College Hoops has an impressive TV-style presentation, but sometimes the graphics can get in the way. Is it really necessary to have sideline reporter Bonnie Berstein's name plastered over the screen while the game is in progress!? College Hoops 2K7 lacks a real season mode, and the "2K Nav" user interface is horrible. Still, the action on the court is solid, making this is a good choice for college basketball fans trying to generate a little bit of their own March madness. © Copyright 2013 The Video Game Critic.
Fortunately we still have these old 2K Sports titles to fall back on, even if their rosters are outdated. At a glance, College Hoops 2K8 looks amazing. The graphics have been noticeably upgraded from 2K7. The clean, shiny courts boast amazing reflections that give this the look of an arcade game. The player models have been improved so they no longer look like freaks up close. The audio has been enhanced as well with a booming new PA announcer and pumping techno music before each game.
On the court, the action is pretty much the same as 2K7, which is mostly a good thing. The gameplay has been tweaked so you get the proper frequency of fouls, steals, fast breaks, and three-point shots. A slick half-time show offers stats and highlights, and you now have the opportunity to perform half-time adjustments. The new "6th man meter" means the crowd apparently can affect the ebb and flow of the game.
Unfortunately some of the things I disliked in previous editions once again rear their ugly heads. Players tend to miss some really easy shots near the hoop, and the automatic intentional fouls are aggravating. 2K's menu navigation system is a perfect example of how not to create a menu interface. The auto-save function is welcome, but I'm still waiting for a real season mode (Legacy mode notwithstanding). Oh well, it's still a fun challenge to take your favorite team through a tournament.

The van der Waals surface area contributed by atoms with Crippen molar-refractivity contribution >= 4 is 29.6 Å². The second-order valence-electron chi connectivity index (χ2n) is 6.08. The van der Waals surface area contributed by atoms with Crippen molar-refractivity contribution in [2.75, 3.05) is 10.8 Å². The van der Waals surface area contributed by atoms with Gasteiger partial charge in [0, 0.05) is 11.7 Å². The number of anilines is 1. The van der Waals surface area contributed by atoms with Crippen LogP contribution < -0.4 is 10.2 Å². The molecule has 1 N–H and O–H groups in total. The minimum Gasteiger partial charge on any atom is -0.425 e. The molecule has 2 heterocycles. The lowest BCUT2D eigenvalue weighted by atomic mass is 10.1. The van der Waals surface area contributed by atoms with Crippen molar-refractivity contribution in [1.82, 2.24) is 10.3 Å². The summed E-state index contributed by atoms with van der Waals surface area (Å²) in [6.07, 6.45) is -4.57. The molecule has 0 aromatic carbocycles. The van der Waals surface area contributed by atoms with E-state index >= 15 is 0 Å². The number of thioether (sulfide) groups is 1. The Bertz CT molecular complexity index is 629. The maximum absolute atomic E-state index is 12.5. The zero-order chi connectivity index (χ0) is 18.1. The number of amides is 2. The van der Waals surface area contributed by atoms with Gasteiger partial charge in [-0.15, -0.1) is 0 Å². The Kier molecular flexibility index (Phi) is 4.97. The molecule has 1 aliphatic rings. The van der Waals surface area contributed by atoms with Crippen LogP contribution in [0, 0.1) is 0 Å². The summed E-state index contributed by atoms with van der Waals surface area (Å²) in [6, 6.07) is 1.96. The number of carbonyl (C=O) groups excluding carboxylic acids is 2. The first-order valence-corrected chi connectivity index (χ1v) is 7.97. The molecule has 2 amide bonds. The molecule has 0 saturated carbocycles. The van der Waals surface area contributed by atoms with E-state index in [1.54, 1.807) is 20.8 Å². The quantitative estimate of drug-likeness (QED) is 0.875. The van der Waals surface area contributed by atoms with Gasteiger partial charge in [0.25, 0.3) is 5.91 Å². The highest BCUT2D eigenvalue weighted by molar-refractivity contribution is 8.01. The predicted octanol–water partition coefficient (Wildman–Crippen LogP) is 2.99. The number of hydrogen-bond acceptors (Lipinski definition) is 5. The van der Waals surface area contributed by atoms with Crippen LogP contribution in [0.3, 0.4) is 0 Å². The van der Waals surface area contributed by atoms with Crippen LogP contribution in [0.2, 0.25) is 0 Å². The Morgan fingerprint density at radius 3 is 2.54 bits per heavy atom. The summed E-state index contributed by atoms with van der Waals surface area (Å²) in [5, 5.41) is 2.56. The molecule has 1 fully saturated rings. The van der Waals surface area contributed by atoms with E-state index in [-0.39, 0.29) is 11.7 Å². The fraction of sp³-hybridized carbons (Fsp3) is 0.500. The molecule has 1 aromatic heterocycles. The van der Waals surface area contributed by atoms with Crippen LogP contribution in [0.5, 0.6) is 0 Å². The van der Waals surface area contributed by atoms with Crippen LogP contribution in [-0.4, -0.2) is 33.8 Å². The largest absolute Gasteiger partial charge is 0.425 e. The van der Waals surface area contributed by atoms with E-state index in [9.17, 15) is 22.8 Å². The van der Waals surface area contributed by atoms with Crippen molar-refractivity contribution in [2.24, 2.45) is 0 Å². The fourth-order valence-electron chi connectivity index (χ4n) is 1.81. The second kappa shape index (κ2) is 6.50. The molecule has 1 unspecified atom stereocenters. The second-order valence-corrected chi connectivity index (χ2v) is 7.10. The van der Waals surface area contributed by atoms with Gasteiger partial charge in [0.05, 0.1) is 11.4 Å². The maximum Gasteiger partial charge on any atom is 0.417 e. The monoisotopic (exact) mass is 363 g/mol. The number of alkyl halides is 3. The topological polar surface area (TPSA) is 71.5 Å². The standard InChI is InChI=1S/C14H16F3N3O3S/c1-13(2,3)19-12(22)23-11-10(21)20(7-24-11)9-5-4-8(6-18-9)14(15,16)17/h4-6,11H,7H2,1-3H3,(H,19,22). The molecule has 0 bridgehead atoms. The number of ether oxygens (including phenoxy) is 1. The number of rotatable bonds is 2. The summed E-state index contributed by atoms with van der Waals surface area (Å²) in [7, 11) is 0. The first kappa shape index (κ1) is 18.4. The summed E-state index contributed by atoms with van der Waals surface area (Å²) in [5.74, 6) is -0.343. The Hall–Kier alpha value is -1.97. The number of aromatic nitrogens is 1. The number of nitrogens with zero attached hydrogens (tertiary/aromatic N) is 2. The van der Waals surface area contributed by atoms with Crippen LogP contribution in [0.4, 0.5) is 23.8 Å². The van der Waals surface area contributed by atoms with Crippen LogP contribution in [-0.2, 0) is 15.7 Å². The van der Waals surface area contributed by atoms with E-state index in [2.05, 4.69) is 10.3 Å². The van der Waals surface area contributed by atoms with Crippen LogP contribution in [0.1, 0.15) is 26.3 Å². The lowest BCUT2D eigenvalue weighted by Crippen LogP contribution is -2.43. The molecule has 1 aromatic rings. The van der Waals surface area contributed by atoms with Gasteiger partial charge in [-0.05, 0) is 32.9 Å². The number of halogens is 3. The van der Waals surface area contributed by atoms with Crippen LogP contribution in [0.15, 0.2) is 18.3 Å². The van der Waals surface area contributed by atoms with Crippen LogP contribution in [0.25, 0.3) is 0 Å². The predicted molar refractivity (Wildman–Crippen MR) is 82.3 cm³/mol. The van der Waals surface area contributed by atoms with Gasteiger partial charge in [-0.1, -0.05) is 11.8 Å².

College Hoops 2K8 set the high water mark for college basketball games, and it's still the one to get. Perhaps one day Electronic Arts will stop holding this sport hostage and we'll finally see a proper follow-up to this. Otherwise hoops fans will be perpetually stuck in the year 2K8. © Copyright 2013 The Video Game Critic.
Some will write-off Conan as a God of War (PS2, 2007) knock-off, and it certainly is that! This game follows the exact same formula of combat, platform jumping, easy puzzles, and quick-time ("press this button now!") fatalities. Heck there are even the same green (health), blue (magic), and red (currency) bonus items.
Conan's sword may lack the range of Kratos' chains, but his ability to wield a weapon in each hand lets him deal twice the damage. There's button mashing-a-plenty, but as you unlock moves you're treated to endless new jaw-dropping combos and elaborate finishing moves. The stages tend to be wide open so there's no need to fiddle with the camera, although depth perception is a problem on occasion. Conan's graphics surpassed my expectations. When the statues in the opening stage came to life, it actually startled me! I loved the hulking ships in the harbor and the mysterious temples that look like something out of Mortal Kombat. The multi-stage boss encounter with the Sand Dragon left me breathless, and the elephant demon is one of the most disturbing bosses in recent memory.
A booming orchestrated score elevates the action to epic proportions. When unleashing magic attacks like raining fire or swarming birds, the game feels like a modern Golden Axe (Genesis, 1989). The voice acting is good but it's hard to get used to hearing Conan enunciate his words so clearly. Conan is crazy fun but not quite as polished a God of War. Some stages are a little sloppy. In one of the final areas I encountered a major bug (read: invisible wall) that made it impossible to progress (unless I had an earlier save to fall back on). It's a shame that what could have been an all-time classic will be remembered by many as a flawed God of War clone. © Copyright 2014 The Video Game Critic.